Tigers Prospect Profile #36: Jordan John

After being drafted last summer, Jordan John didn't make much noise in his first pro season, instead quietly making a few relief appearances in the Gulf Coast League. However, John did much more in the Fall Instructional League that warranted his slotting on the list.

Jordan John
Position: Left-handed Pitcher
Height: 6-3
Weight: 200
Born: 7/5/1990
Bats: Right
Throws: Left

Acquired: 2012 MLB Draft, 6th Round
Ranking History: N/A

The Tigers selected John in the sixth round last year, signing him quickly with a $135,000 signing bonus. Johns debuted with three relief appearances in the Gulf Coast League, allowing one hit in 3 2/3 innings with no walks and five strikeouts.

Scouting Report
Though John has already had major surgery (Tommy John) on his left arm, he has a clean delivery that looks easy. He has good strength and an excellent pitcher's frame. When he's on the mound, he looks like he's playing catch in the back yard.

John's stuff doesn't blow scouts away. His fastball sits in the 86-88 mph range as a starter and in shorter stints during instructs, he bumped 91 mph with his four-seamer. He gets good natural movement on his fastball and he induces weak contact and misses some bats as a result.

John has shown a slider in the past but was focused on his curveball and change-up during instructs, showing a mid-70s change with good sink and a lower-70s curveball with good quality overhand break.

His change-up showed as average on occasion and it could settle in that range down the line. For his curveball, John showed feel for spinning the ball and the pitch had occasional hard bite with bat-missing potential.

John showed the ability to pound the strike zone with all three pitches. His control profile is excellent and given his athleticism and easy delivery, he has the potential to command the ball to all parts of the zone. His change-up command lagged behind the fastball and curveball, but it wasn't bad.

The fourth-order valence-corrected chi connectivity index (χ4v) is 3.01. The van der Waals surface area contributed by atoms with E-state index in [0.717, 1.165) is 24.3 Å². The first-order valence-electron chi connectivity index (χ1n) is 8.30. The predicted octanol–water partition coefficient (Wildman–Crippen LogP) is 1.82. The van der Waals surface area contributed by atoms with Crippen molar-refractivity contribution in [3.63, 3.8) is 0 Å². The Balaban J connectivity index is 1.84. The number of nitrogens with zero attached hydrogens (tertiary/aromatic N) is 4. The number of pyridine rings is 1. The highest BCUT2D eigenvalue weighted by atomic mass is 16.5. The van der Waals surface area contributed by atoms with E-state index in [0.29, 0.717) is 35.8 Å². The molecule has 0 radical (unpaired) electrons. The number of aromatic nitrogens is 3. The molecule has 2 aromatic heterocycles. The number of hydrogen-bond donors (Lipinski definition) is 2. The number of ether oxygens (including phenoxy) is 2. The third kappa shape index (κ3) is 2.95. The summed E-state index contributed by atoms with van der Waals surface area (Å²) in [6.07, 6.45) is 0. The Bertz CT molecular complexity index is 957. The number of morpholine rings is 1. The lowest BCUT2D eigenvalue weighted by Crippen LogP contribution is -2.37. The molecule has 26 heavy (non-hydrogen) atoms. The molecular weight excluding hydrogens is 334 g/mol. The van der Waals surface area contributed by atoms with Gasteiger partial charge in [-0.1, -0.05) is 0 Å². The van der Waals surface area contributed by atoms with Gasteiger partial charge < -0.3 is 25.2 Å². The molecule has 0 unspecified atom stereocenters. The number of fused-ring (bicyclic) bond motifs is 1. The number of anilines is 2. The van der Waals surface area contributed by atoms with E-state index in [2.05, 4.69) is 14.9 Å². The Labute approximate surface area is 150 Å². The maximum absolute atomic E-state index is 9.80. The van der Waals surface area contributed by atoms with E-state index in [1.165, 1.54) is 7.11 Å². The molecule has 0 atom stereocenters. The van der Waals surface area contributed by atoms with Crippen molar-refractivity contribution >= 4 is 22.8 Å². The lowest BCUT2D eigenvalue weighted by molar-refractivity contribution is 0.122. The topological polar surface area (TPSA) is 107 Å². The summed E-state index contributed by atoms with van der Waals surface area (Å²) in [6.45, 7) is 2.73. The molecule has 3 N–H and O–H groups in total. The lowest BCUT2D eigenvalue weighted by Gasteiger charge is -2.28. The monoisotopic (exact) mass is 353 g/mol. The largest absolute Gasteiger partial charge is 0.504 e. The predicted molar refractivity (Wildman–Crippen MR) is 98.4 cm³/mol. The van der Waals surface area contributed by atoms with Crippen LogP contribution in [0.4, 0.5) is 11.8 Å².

Most scouts believe John needs a bump in his fastball velocity to succeed long term as a starter. With his demonstrated ability to sneak the fastball into the 89-90 mph range on occasion as a reliever, that leads some to view short work as his ultimate role.














GCL Tigers










Health Record
John had Tommy John surgery following his senior year of high school and missed his first season at Oklahoma recovering from the injury. He showed few effects now two years removed from the injury and has the frame/strength to long plenty of innings.

John needs innings on the mound and despite his big-time college experience he could take a while to get going through the system. John projects best in a short-relief role where he can show better velocity and mix his curveball and change-up effectively against both right-handed and left-handed hitters. John has the feel and pitchability to handle an aggressive full-season assignment in 2013.

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